For six weeks in a row Kareem Hunt has led the league in PPGAR so it’s no surprise to see him at the top of the leaderboard at this point, though his lead has dwindled. Also unsurprising: the top five players are running backs which, if you’ve followed us the past several weeks, you’ll know is nothing new. It’s not all RBs, though. As the season has progressed, some intriguing story lines have emerged: can Deshaun Watson continue his elite play? Can Zach Ertz continue to outpace his tight end counterparts? Can Chris Thompson really be this good? (I totally predicted he would be, by the way.) Time will tell how long these players can continue their dominance but for now, to paraphrase the Big Tuna himself, you are what your PPGAR says you are.

Kareem Hunt and Todd Gurley are back at it again in this week’s PPGAR rankings, though their leads have narrowed significantly as the season has gone on. After scoring 45.6, 25.9 and 25.3 points in each of the first three weeks of the season, Hunt has actually “slowed down” amassing only 16.1 and 14.6 points in the last two weeks (which is still pretty damn good).

In other PPGAR news, Leonard Fournette has been a delightful surprise this year on a fairly stagnant offense. It’s possible his numbers will pull back to the pack a bit as teams hone in on the run against Jacksonville and dare Blake Bortles to throw on them. Out wide, DeAndre Hopkins might be back, you guys. Remember what a beast he was in 2014 and 2015? Well, this year he’s been a target machine on a surprisingly efficient offense in Houston even if he’s another slow-down candidate as defenses learn Deshaun Watson’s tendencies.1

Another week, another Kareem Hunt explosion of fantasy output. Will he slow down?

As promised last week, we’d start to see some of the guys we are accustomed to seeing in the top tier of PPGAR. Tom Brady, Antonio Brown, Rob Gronkowski, Devonta Freeman, etc. are all working their way up the charts.

Despite this, with next week being the quarter mark of the season, Kareem Hunt, Todd Gurley, Chris Thompson, Ty Montgomery, and Stefon Diggs make up the top five players in terms of PPGAR through the first three weeks. Like a Donald Trump tweet, this season in Fantasy Football has been so unpredictable.1

One of the reasons RBs are ruling the roost so far this season is that RB output is down about a point per game compared to years passed. In the past five years, replacement tier PPG has been around nine for RBs. This year, replacement tier PPG for RBs has been about eight. Basically, the highest performing RBs are playing really well and the gap has widened between the highest tier and replacement tier output, compared to other positions.

Long gone are the days of Aaron Rodgers, Le’Veon Bell, and Antonio Brown atop the PPGAR rankings.

The top 10 players in terms of PPGAR so far this year are absolutely dumbfounding. I know it’s early, but c’mon, Sam Bradford, Alex Smith, Todd Gurley, Tarik Cohen, Jason Witten, and future first ballot Hall of Famer Kareem Hunt!?!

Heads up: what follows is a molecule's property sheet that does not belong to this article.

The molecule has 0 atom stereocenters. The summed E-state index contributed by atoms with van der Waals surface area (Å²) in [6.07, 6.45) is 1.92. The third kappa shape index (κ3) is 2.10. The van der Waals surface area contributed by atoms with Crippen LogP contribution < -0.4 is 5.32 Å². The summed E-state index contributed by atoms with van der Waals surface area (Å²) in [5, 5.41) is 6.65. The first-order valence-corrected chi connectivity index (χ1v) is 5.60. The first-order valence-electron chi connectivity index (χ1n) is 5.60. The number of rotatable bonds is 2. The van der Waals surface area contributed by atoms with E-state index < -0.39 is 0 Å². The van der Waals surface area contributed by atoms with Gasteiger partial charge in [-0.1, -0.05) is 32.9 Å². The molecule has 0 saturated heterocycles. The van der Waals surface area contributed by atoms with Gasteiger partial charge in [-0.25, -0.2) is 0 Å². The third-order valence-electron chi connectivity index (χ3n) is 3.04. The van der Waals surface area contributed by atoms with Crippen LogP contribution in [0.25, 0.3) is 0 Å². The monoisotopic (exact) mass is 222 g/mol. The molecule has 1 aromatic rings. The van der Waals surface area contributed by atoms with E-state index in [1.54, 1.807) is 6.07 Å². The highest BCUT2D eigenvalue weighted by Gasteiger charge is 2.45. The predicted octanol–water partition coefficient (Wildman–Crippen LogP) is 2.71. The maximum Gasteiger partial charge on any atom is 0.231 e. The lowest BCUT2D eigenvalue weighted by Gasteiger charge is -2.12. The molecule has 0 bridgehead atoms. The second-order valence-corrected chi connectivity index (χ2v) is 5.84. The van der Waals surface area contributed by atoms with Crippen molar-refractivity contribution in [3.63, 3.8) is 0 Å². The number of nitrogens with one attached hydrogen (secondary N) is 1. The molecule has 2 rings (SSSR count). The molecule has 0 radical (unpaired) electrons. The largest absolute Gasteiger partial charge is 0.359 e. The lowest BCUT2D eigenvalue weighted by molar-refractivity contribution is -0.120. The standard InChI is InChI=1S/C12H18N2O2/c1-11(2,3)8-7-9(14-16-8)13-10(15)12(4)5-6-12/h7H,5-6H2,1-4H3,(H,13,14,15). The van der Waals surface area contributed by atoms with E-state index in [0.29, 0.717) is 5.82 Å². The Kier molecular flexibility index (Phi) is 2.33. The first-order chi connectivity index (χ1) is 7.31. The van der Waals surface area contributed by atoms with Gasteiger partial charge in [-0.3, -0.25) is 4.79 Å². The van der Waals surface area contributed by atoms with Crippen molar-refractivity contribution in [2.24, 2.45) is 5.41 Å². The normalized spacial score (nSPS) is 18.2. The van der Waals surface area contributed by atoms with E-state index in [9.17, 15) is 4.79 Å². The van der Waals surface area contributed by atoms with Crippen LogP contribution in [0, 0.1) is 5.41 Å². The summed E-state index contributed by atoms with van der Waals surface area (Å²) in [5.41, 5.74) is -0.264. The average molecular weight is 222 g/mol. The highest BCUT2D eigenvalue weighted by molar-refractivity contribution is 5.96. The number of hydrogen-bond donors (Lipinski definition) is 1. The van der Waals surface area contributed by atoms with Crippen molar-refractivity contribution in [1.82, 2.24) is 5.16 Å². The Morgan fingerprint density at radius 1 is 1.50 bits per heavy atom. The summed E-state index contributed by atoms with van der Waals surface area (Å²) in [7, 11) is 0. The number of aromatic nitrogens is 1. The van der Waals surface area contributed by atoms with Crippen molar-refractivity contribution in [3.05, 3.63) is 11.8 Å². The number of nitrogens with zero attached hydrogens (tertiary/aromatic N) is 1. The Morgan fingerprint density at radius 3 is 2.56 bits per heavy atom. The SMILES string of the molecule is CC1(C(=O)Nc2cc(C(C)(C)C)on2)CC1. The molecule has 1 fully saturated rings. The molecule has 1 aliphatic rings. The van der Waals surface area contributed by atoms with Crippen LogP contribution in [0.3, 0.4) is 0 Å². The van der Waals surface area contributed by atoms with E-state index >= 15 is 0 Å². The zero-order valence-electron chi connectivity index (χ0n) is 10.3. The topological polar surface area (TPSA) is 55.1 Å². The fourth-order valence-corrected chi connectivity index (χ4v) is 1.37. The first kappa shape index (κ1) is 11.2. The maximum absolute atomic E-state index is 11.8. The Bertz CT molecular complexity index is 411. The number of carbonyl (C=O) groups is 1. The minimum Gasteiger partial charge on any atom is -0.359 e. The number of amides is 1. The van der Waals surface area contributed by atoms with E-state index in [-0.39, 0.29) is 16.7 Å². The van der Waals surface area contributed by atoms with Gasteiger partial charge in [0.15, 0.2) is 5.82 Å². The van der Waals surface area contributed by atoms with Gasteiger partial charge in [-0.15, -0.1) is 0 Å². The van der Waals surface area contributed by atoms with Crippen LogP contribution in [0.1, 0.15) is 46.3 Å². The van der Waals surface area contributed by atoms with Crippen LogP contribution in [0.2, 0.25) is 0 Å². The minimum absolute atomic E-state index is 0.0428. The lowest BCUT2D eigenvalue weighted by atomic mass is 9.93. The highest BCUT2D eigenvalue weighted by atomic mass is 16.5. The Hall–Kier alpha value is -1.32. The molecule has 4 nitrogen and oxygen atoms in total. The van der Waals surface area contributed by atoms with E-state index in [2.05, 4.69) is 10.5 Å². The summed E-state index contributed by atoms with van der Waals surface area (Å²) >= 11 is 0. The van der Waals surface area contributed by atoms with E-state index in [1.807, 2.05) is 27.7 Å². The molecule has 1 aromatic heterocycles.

In all actuality, this trend is not new. Have a look at some of the best fantasy performers in week two of last year.

Just remember, the guys you drafted in the first few rounds or for the most money in your auction draft often have a couple of bad weeks per year. It’s rare that EVERY week you’ll get their “average” points per game. They call this crazy phenomenon “reversion to the mean.”

Let’s hope some of the guys you expected to shine all year will do some of that mean reversion black magic. Without further adieu, here’s the PPGAR rankings through week two.


I guarantee Alex Smith, Tarik Cohen, and Sam Bradford were not the sleeper picks you had in mind this year.

Week one of the 2017 fantasy football season was….odd. Only one of the top ten players in terms of total points from 2016 are in the top ten of PPGAR in week one.1

Here are your week one PPGAR leaders.

If you score more points than your opponent, you win. That’s how fantasy football works.1 The simplicity of that binary outcome hasn’t exactly made assembling your fantasy team a simple process – for the love of God, look at all these draft strategy guides – but it has obscured what you’re really trying to do when you build your team. Yes, you want to score a lot of points but not all points are created equally. Because of positional roster restrictions,2 it doesn’t make sense to draft the top point producer available with each of your picks. If you did, you’d end up with a roster filled with 12 quarterbacks and therein lies the problem. Points matter, obviously, but where they come from matters almost as much. The truth about fantasy football is that you’re looking not just for points, but the points that offer the greatest value.

Most draft strategies try to address this complication by creating rules about when to draft which position – someone somewhere is pounding their table and screaming “Two running backs with your first two picks!” right this very moment – but those solutions are imprecise at best and, at worst, broad to the point of being counterproductive. What would actually be helpful is a way to compare the point production of players across various positions on an apples to apples basis. “But there is no such method,” you say. “The positions were separated at the Beginning and never shall they meet!” First off, calm down. And secondly, The Read Option is here to help: introducing PPGAR,3 your new favorite fantasy stat.